SB 1383 Organic Waste Recycling

Senate Bill 1383 (SB 1383) was signed into law by Governor Brown in 2016. The State law requires jurisdictions to reduce organic waste disposal by 75% and increase edible food recovery by 20% by the year 2025. The law launches a statewide initiative to reduce emissions of short lived climate pollutants such as methane gas. Methane is 84 times more potent than carbon dioxide and landfills are responsible for 21% of the state’s methane emissions.  

Organic waste means food waste, green waste, landscape and pruning waste, nonhazardous food waste, and food-soiled paper waste that is mixed in with food waste. To comply with SB 1383, the City will launch an organic waste collection and recycling program later this year. The program will apply to residential and commercial customers.  

SB 1383 REQUIREMENTS FOR BUSINESSES  

SB 1383 requires all businesses to subscribe to and participate in the City’s recycling and organics collection service through Burrtec Waste or self-haul recyclables and organic waste to a composting facility.  

Businesses must provide collection containers for organic waste and recyclables in all areas where disposal containers are provided for customers, except in restrooms. To reduce contamination, businesses must provide education to employees, contractors, tenants, and customers regarding how to properly sort organic material into the correct containers.  

Edible Food Recovery 

To reduce unnecessary food waste and held address food insecurity, SB 1383 requires that by 2025, California will recover 20 percent of edible food that would otherwise be sent to landfills, to feed people in need.  

The law requires the following: 

  • Jurisdictions must establish food recovery outreach programs to help connect edible food generators with food recovery organizations. 
  • Edible food generators must arrange to recover the maximum amount of their edible food that would otherwise go to landfills. To do this, the edible food generator must establish a written contract with a food recovery organization.  
  • Food recovery organizations that work with edible food generators must maintain records. 

What is edible food? 

Edible food is food intended for people to eat, but not sold because of age, appearance, size, or surplus. Edible food includes prepared foods, packaged foods, and produce. All edible food must meet the food safety requirements of the California Retail Food Code.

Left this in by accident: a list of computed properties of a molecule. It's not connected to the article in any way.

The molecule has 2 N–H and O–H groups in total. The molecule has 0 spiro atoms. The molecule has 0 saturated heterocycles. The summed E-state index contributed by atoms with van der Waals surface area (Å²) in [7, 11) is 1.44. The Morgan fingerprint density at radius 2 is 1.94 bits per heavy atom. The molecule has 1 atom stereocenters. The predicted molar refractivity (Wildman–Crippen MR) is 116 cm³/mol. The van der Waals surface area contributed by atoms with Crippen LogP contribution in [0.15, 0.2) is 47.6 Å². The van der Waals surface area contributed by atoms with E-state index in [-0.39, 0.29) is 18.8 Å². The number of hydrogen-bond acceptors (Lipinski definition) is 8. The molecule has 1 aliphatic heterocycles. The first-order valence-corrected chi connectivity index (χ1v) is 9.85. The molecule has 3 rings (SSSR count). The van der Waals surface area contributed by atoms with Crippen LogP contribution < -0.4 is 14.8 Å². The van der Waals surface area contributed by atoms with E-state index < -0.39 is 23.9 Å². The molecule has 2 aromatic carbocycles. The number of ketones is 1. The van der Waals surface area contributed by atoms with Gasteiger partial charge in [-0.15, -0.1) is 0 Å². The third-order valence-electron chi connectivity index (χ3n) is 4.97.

To ensure the maximum amount of edible food is recovered, the legislation requires edible food generators establish written agreements with food recovery organizations and services. For additional information about how to donate edible food to a food recovery organization, please visit the Riverside County Department of Environmental Health.  

Edible Food Generators

SB 1383 sorts edible food generating businesses as either Tier 1 or Tier 2. See the chart below for types of businesses that fall into each category and when they are required to start recovering edible food.  

Edible Food Generators

  1. Tier 1 Edible Food Generators
  2. Tier 2 Edible Food Generators
  • Supermarkets: A full-line, self-service retail store with gross annual sales of $2,000,000 or more, and which sells a line of dry grocery, canned goods, or nonfood items and perishable items.  
  • Grocery Stores: A store that is 10,000 square feet or more 
  • Food Service Providers: An entity primarily engaged in providing food services to institutional, governmental, commercial, or industrial locations of others based on contractual agreements with these organizations.  
  • Food Distributors: A company that distributes food to entities such as supermarkets and grocery stores. 
  • Wholesale Food Vendors: A business engaged in the wholesale distribution of food, where food is received, shipped, stored, or prepared for distribution to a retailer, warehouse, distributor, or other destination.